This quick summer dish gobbled up the cilantro from my CSA share. The sauce was silky and fresh.
The recipe was adapted from The New York Times, contributed by Melissa Clark. I reduced the oil and modified the method. Next time I may add some lemon zest and/or toasted pine nuts. Easy and delicious!
1 pound short pasta, such as shells, cavatappi, chiocciole, farfalle, ditali or wagon wheels (I used cascatelli)
about 12 ounces fresh, whole-milk ricotta (about 1 1/2 cups)
3/4 to 1 cup freshly grated Parmesan, plus more for serving (I used Parmigiano-Reggiano)
4 T (1/4 cup) extra-virgin olive oil, plus more for serving
1/2 to 1 tablespoon freshly ground black pepper, plus more for serving
2 1/2 cups soft herbs, packed, such as cilantro, basil, chives, fennel fronds, parsley, mint, tarragon, chervil or dill (try for a combination of at least 3 kinds), coarsely chopped (I used a food processor)
lemon zest, optional
handful of toasted pine nuts, optional
Bring a large pot of well-salted water to a boil over high heat. Add the pasta and cook until al dente, according to package instructions. Reserve 2 cups pasta cooking water, then drain the pasta.
In the same pot, make the sauce: Add ricotta, Parmesan, olive oil, pepper and a large pinch or two of coarse salt, and stir until well combined.
Add 1 cup pasta water to the sauce and stir until smooth.
Coarsely chop the herbs with a food processor, if desired. (I used 1 cup dill, 1 cup cilantro, 1/4 cup parsley, and 1/4 cup basil.)
Add the cooked pasta and herbs, and continue to stir vigorously until the noodles are well coated. Add more pasta water as needed for a smooth, soupy sauce. Taste and add more salt if needed.
Incorporate lemon zest and/or pine nuts, if using.
To serve, spoon the pasta into a serving bowl or individual bowls and finish with more Parmesan, drizzle of olive oil and more pepper, as desired.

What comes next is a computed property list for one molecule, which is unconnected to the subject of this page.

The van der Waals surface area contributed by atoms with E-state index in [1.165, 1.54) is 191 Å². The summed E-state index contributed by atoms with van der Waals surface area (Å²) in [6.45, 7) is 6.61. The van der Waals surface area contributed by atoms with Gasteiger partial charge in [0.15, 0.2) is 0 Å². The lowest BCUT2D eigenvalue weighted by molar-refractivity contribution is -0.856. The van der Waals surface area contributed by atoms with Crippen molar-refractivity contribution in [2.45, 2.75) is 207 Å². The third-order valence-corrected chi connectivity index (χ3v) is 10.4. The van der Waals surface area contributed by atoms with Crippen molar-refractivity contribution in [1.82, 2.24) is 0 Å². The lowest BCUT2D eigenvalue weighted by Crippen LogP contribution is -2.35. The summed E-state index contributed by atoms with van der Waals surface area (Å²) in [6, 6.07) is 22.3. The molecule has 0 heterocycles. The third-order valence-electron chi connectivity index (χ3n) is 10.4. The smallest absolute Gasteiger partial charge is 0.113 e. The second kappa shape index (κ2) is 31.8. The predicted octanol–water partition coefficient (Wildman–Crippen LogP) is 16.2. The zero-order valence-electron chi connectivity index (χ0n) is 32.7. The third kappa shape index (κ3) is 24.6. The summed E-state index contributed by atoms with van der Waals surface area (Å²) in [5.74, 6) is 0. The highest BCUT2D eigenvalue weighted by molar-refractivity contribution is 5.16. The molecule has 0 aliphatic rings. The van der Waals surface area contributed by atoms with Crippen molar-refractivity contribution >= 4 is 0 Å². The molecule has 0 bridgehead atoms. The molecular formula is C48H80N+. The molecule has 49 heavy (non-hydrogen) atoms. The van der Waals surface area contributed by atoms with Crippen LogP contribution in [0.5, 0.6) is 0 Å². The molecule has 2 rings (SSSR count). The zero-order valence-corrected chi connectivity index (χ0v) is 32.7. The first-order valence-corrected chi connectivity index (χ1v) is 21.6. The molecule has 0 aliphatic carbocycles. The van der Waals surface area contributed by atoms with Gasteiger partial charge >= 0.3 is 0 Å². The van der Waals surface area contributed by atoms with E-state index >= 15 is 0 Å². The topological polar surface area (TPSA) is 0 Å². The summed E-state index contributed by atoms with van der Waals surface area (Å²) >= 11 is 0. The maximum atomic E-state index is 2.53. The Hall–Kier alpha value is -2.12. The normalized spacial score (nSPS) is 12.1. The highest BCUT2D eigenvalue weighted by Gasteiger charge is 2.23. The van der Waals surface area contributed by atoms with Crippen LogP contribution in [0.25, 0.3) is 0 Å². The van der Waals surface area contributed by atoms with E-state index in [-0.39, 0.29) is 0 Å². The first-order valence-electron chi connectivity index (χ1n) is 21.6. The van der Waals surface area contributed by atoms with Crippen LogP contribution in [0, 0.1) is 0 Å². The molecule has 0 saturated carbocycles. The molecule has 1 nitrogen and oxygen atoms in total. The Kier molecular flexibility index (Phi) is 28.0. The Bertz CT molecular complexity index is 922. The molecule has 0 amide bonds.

I’m a garlic girl but even I was worried that this dish was going to be so garlicky it may be overpowering. Nope. Twenty cloves!
This recipe was adapted from the cookbook “The Wok” by J. Kenji López-Alt, based on the noodle dish originally created and served by Helene An at San Francisco’s Thanh Long restaurant, via The New York Times.
Lopez-Alt uses the genius technique of cooking the pasta in a minimal amount of liquid which expedites the cooking process. The starch-concentrated pasta water is then used in the sauce. This dish was crazy quick to prepare and was absolutely packed with flavor. We ate it with roasted asparagus on the side.
Yield: Serves 4
4 tablespoons unsalted butter
20 medium garlic cloves, minced or smashed in a mortar and pestle
4 teaspoons oyster sauce
2 teaspoons light soy sauce or shoyu
2 teaspoons fish sauce
1 pound dry spaghetti or linguine fini
1 ounce grated Parmesan or Pecorino Romano (heaping 1/4 cup)(I used Parmigiano-Reggiano)
small handful of thinly sliced scallions (I used 4 scallions)
Use a food processor to mince the garlic cloves, if desired. (I used a mini food processor.)
Melt the butter in a wok or saucepan over medium heat. (I used a stainless all-in-one pan.)
Add the garlic and cook, stirring, until fragrant but not browned, about 2 minutes.
Add the oyster sauce, soy sauce and fish sauce, and stir to combine. Remove from the heat.
Meanwhile, bring 1 1/2 inches of water to a boil in a 12-inch skillet or sauté pan over high heat. (Alternatively, heat up just enough water to cover the spaghetti in a large Dutch oven or saucepan.)
Add the pasta, stir a few times to make sure it’s not clumping, and cook, stirring occasionally, until just shy of al dente (about 2 minutes short of the recommended cook time on the package). (I used linguine fini and cooked it for a total of 4 minutes.)
Using tongs, transfer the cooked pasta to the garlic sauce, along with whatever water clings to it. Reserve the pasta water in the skillet; set aside.
Increase the heat to high, add the cheese to the pasta and sauce, and stir with a wooden spatula or spoon, tossing vigorously until the sauce is creamy and emulsified, about 30 seconds. If the sauce looks too watery, let it keep reducing. If it looks greasy, splash some more pasta cooking water and let it re-emulsify.
I have a couple delicious weeknight pasta recipes to share.
The original recipe for this dish described it as “weeknight fancy”- loved it. The spicy brown-butter coated walnut topping was an essential element to earn this description.
This recipe was adapted from Bon Appétit, contributed by Sarah Jampel. I served the flavorful sauce over arugula-parmesan ravioli and incorporated garlic and asparagus. I also modified the method. Any variety of store-bought ravioli would work with this dish.
Yield: Serves 4
Kosher salt and freshly ground black pepper
1 10 oz package frozen peas (about 2 cups)
1 cup (lightly packed) basil leaves, plus more for garnish
1 large garlic clove
1/2 cup finely grated Parmesan, plus more for serving (I used Parmigiano-Reggiano)
4 T unsalted butter, divided
16–20 oz fresh or frozen ravioli (I used Trader Joe’s fresh Arugula & Parmesan Ravioli)